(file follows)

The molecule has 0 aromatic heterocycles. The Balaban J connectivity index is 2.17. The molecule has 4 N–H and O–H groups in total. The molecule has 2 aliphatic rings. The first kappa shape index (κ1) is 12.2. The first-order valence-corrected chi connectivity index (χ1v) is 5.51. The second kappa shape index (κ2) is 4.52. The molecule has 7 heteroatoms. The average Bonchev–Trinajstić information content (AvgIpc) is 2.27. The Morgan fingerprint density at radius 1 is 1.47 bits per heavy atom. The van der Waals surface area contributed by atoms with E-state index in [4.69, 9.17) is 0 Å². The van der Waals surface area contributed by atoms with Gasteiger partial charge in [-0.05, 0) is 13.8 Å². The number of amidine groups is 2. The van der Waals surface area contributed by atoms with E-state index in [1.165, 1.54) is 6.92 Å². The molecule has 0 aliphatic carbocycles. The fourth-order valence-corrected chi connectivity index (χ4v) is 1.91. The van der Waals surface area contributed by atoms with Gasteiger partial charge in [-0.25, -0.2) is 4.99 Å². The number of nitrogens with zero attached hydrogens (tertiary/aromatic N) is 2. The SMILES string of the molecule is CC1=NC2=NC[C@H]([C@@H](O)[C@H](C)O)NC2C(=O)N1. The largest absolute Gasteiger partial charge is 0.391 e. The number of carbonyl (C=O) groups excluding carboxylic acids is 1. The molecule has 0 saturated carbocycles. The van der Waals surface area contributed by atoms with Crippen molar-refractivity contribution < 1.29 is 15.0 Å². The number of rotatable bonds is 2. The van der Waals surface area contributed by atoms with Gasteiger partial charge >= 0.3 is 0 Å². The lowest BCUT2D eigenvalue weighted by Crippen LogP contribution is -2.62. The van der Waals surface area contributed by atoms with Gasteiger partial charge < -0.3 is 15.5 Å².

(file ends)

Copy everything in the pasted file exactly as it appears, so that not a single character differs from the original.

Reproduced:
The molecule has 0 aromatic heterocycles. The Balaban J connectivity index is 2.17. The molecule has 4 N–H and O–H groups in total. The molecule has 2 aliphatic rings. The first kappa shape index (κ1) is 12.2. The first-order valence-corrected chi connectivity index (χ1v) is 5.51. The second kappa shape index (κ2) is 4.52. The molecule has 7 heteroatoms. The average Bonchev–Trinajstić information content (AvgIpc) is 2.27. The Morgan fingerprint density at radius 1 is 1.47 bits per heavy atom. The van der Waals surface area contributed by atoms with E-state index in [4.69, 9.17) is 0 Å². The van der Waals surface area contributed by atoms with Gasteiger partial charge in [-0.05, 0) is 13.8 Å². The number of amidine groups is 2. The van der Waals surface area contributed by atoms with E-state index in [1.165, 1.54) is 6.92 Å². The molecule has 0 aliphatic carbocycles. The fourth-order valence-corrected chi connectivity index (χ4v) is 1.91. The van der Waals surface area contributed by atoms with Gasteiger partial charge in [-0.25, -0.2) is 4.99 Å². The number of nitrogens with zero attached hydrogens (tertiary/aromatic N) is 2. The SMILES string of the molecule is CC1=NC2=NC[C@H]([C@@H](O)[C@H](C)O)NC2C(=O)N1. The largest absolute Gasteiger partial charge is 0.391 e. The number of carbonyl (C=O) groups excluding carboxylic acids is 1. The molecule has 0 saturated carbocycles. The van der Waals surface area contributed by atoms with Crippen molar-refractivity contribution < 1.29 is 15.0 Å². The number of rotatable bonds is 2. The van der Waals surface area contributed by atoms with Gasteiger partial charge >= 0.3 is 0 Å². The lowest BCUT2D eigenvalue weighted by Crippen LogP contribution is -2.62. The van der Waals surface area contributed by atoms with Gasteiger partial charge < -0.3 is 15.5 Å².